Turbo classification...?

Major Asstyrd

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Old thread. When switching turbos around it's best to find someone with experience doing it on these engines. Ideally ask around and locate a truck with an engine/turbo combination that works really good and try to copy it. Learn what part number the turbo is off its data plate. I can tell you if BorgWarner or whoever still makes it. Or find a used one. One problem is if someone changed it around so maybe it has a different compressor wheel and housing or a machined housing. Reference materials showing wheel diameters for turbo PNs are sometimes still available.

Get to know your local fuel injection service dealers for possible pump tweaking. Look for the technician with the most gray hair.

One thing to remember about turbos is each end housing has an A/R ratio. This is usually cast into them. Like ".97" or "1.4". Small number is small volume, large number is large volume. This is the air-gulping ability. It makes the most difference on the turbine side. Assuming the rest of the turbo is a constant, a small A/R allows a given amount of exhaust gas to get the turbine wheel spinning quicker than if a big A/R. So the compressor wheel does the same and it makes boost early. Less smoke usually, and more power early. But it could over-spin the wheels at high rpms. And too much pressure. This is why wastegates were invented. At a certain compressor PSI an actuator pushes a rod that is connected to a valve in the turbine that opens and bleeds off pressure in there. This allows a smaller, better performing turbine work well without overspeeding the wheels.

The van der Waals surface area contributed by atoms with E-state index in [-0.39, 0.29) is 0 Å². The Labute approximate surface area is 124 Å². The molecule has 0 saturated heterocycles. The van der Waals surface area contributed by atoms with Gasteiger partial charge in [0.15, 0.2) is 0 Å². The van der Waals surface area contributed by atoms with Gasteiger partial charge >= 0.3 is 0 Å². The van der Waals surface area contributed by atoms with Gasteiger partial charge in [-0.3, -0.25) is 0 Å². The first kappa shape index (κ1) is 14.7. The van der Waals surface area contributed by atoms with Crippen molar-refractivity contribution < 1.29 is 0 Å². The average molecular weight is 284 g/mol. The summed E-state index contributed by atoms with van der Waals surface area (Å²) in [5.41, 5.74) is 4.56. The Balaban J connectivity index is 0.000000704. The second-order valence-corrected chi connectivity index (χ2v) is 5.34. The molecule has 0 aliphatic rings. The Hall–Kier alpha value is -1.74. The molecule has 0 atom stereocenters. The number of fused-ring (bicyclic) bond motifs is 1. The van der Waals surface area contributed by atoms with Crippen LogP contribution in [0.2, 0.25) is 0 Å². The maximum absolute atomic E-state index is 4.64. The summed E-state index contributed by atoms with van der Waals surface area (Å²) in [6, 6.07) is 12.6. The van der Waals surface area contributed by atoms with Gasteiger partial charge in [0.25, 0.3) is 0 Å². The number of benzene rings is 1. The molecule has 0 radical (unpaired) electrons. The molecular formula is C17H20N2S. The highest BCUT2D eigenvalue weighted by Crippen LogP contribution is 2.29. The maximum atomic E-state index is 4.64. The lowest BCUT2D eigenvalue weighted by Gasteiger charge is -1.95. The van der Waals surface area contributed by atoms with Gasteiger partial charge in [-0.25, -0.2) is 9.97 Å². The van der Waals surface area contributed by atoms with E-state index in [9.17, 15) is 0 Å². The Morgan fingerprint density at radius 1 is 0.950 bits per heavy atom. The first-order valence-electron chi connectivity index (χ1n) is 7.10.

A high power engine usually has a turbo with a large A/R turbine housing, all else being equal. This builds boost slow and engine can smoke, but there is room for a lot of exhaust gas before the wheels overspeed. A wastegate may not be necessary in this case but usually it is good to have one if needed.

Diesel trucks since the Ford 6.0L in 2003 have moving parts in the turbine that vary the amount of gas directed into the turbine wheel blades according to what pressure the ECM wants at what rpm and pedal setting. These act like a small then large turbine as engine goes from idle to max rpm.

Diesels are mostly about fuel. Generally, more of it makes more power. Then enough air (oxygen) needs to be added to make the big molecules burn more completely. Unleash their power. That lowers smoke and exhaust temperature. So the opposite of a gas engine, which is mostly about getting more air in, turning more rpm, and adding gas. This is why a hot rodder has to spend many thousands of dollars to get 500 hp out of his 300 hp Chevy 350. Cam, valves, high compression pistons, big carb or FI. His buddy with a 300 hp 2003+ diesel pickup just buys an ECM programmer for $700 to get 500 hp. Yes going that high probably means upsizing the turbo but it's still cheap thrills. But I digress....
 
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